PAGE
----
Final Public Oral Exam: Sally Cochrane

"Science at the Nineteenth-Century École Des Beaux-Arts"
Thursday, March 16, 2023, 10:00 am12:00 pm
211 Dickinson Hall


Event Description


Katja Guenther, adviser
D. Graham Burnett, adviser
Michael D. Gordin
David O'Brien, University of Illinois Urbana-Champaign


“Science at the Nineteenth-Century École des Beaux-Arts” investigates the knowledge and technical skills that artists affiliated with the school of the French Academy used to make realistic drawings and paintings. By examining artists’ treatises, manuals, and memoirs, this dissertation finds concrete links between the history of science and the history of Academic art. Chapter 1 traces artists’ understanding of three optical illusions — simultaneous contrast, irradiation, and size constancy — before and after scientists wrote about these phenomena. This chapter shows how artists developed studio techniques to see the illusions rather than be fooled by them. It discusses why, in some cases, artists and scientists recommended exaggerating the illusions on the canvas, while in others, they recommended discounting them. Chapter 2 investigates how the sine law of photometry, which determines the apparent brightness of a point given the angle of incident light, united fine arts draftsmanship and the technical drawing of the École Polytechnique in the early nineteenth century. It explains how the two groups shared a common goal of precisely rendering a three-dimensional form on a two-dimensional surface using light and shade. Chapter 3 discusses artists’ knowledge about color at the time Albert Henry Munsell, who invented one of the first widely-accepted scientific color systems, trained in the ateliers of Paris. It argues that several novel features of the Munsell Color System were apparent in artists’ writings. Chapters 4 and 5 describe what comprised the science of “artistic anatomy,” how it developed over the course of the century by incorporating information from a variety of other sciences, and how artistic anatomists ultimately promoted their work as its own discipline that would be useful to anthropologists, physicians, and surgeons. These chapters also document how artists used their anatomical knowledge in practice. Throughout, the dissertation argues that artists learned about the sciences of perception, light, and anatomy to overcome the shortcomings of their materials, since pigments cannot reach the same brightness as lights, and a flat canvas cannot represent the living, moving model. It also suggests several ways in which artists may have influenced contemporary sciences in return.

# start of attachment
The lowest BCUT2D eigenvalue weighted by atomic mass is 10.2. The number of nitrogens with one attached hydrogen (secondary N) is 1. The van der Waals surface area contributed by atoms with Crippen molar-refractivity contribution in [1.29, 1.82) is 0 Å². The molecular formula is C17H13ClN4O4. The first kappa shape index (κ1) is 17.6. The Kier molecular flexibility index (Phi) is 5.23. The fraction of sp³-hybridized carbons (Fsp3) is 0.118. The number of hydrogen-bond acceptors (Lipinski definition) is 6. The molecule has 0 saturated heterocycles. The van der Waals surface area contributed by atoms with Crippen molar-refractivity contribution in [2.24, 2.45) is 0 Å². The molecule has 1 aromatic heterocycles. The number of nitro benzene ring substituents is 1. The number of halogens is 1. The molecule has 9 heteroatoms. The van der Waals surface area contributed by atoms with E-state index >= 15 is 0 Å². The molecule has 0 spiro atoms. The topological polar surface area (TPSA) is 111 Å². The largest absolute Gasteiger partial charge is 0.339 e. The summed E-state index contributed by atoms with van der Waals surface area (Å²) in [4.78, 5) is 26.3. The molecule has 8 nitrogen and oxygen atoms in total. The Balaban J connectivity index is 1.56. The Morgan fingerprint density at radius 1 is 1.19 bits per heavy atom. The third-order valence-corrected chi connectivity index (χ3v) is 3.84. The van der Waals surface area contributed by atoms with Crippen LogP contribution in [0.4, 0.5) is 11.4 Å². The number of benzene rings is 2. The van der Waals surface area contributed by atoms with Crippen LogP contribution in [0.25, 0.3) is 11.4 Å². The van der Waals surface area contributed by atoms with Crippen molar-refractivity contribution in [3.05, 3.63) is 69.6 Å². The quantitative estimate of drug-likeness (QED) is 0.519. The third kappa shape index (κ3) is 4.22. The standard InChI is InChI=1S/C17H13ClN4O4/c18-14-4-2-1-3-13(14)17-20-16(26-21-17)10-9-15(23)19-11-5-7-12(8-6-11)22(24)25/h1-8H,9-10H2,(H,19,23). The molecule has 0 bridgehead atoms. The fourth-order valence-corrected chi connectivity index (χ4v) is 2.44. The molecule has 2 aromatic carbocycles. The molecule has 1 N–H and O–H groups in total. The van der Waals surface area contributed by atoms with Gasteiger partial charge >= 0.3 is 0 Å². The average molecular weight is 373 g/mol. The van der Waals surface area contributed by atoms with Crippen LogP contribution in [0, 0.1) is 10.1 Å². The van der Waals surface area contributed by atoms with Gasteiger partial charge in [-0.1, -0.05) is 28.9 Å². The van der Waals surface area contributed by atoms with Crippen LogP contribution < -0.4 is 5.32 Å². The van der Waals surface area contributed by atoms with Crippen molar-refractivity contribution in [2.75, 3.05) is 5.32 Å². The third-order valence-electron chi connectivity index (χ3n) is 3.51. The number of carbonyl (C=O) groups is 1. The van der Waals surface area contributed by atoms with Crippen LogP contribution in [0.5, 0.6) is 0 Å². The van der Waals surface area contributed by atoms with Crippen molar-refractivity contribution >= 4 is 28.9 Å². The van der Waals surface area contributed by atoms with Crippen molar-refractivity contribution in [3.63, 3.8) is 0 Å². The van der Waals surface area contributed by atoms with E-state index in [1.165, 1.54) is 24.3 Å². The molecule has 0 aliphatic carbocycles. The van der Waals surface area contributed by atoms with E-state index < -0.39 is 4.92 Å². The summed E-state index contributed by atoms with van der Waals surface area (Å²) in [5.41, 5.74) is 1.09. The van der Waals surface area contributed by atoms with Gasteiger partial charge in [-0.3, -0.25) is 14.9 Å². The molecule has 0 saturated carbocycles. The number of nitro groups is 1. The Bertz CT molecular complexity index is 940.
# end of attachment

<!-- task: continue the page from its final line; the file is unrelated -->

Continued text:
A copy of the dissertation will be available for review two weeks before the exam. Questions? Please contact Lee Horinko.

All are welcome and encouraged to attend.

Lee Horinko
19th Century
Scholarly Series
Dissertation Defense